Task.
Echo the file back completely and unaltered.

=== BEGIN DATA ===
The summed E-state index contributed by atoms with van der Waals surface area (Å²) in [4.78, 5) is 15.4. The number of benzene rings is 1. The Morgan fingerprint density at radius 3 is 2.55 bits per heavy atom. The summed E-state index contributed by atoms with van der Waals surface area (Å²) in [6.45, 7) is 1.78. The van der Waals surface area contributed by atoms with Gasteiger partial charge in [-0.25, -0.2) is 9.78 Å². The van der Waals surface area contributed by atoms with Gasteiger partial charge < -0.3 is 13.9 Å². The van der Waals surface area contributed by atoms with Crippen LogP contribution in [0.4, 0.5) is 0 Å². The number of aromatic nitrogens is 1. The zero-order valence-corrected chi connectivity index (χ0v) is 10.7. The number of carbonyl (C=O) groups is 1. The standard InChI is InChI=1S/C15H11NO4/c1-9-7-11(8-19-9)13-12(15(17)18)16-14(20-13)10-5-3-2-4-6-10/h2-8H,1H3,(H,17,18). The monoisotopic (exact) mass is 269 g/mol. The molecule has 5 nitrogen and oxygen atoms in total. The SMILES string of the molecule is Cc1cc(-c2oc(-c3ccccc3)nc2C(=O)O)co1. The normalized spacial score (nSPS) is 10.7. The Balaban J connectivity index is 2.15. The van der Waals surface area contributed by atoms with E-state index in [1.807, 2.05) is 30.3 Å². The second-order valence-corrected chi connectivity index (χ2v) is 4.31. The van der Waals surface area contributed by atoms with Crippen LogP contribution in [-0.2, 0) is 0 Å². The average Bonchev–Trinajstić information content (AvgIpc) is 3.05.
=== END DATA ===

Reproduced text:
The summed E-state index contributed by atoms with van der Waals surface area (Å²) in [4.78, 5) is 15.4. The number of benzene rings is 1. The Morgan fingerprint density at radius 3 is 2.55 bits per heavy atom. The summed E-state index contributed by atoms with van der Waals surface area (Å²) in [6.45, 7) is 1.78. The van der Waals surface area contributed by atoms with Gasteiger partial charge in [-0.25, -0.2) is 9.78 Å². The van der Waals surface area contributed by atoms with Gasteiger partial charge < -0.3 is 13.9 Å². The van der Waals surface area contributed by atoms with Crippen LogP contribution in [0.4, 0.5) is 0 Å². The number of aromatic nitrogens is 1. The zero-order valence-corrected chi connectivity index (χ0v) is 10.7. The number of carbonyl (C=O) groups is 1. The standard InChI is InChI=1S/C15H11NO4/c1-9-7-11(8-19-9)13-12(15(17)18)16-14(20-13)10-5-3-2-4-6-10/h2-8H,1H3,(H,17,18). The monoisotopic (exact) mass is 269 g/mol. The molecule has 5 nitrogen and oxygen atoms in total. The SMILES string of the molecule is Cc1cc(-c2oc(-c3ccccc3)nc2C(=O)O)co1. The normalized spacial score (nSPS) is 10.7. The Balaban J connectivity index is 2.15. The van der Waals surface area contributed by atoms with E-state index in [1.807, 2.05) is 30.3 Å². The second-order valence-corrected chi connectivity index (χ2v) is 4.31. The van der Waals surface area contributed by atoms with Crippen LogP contribution in [-0.2, 0) is 0 Å². The average Bonchev–Trinajstić information content (AvgIpc) is 3.05.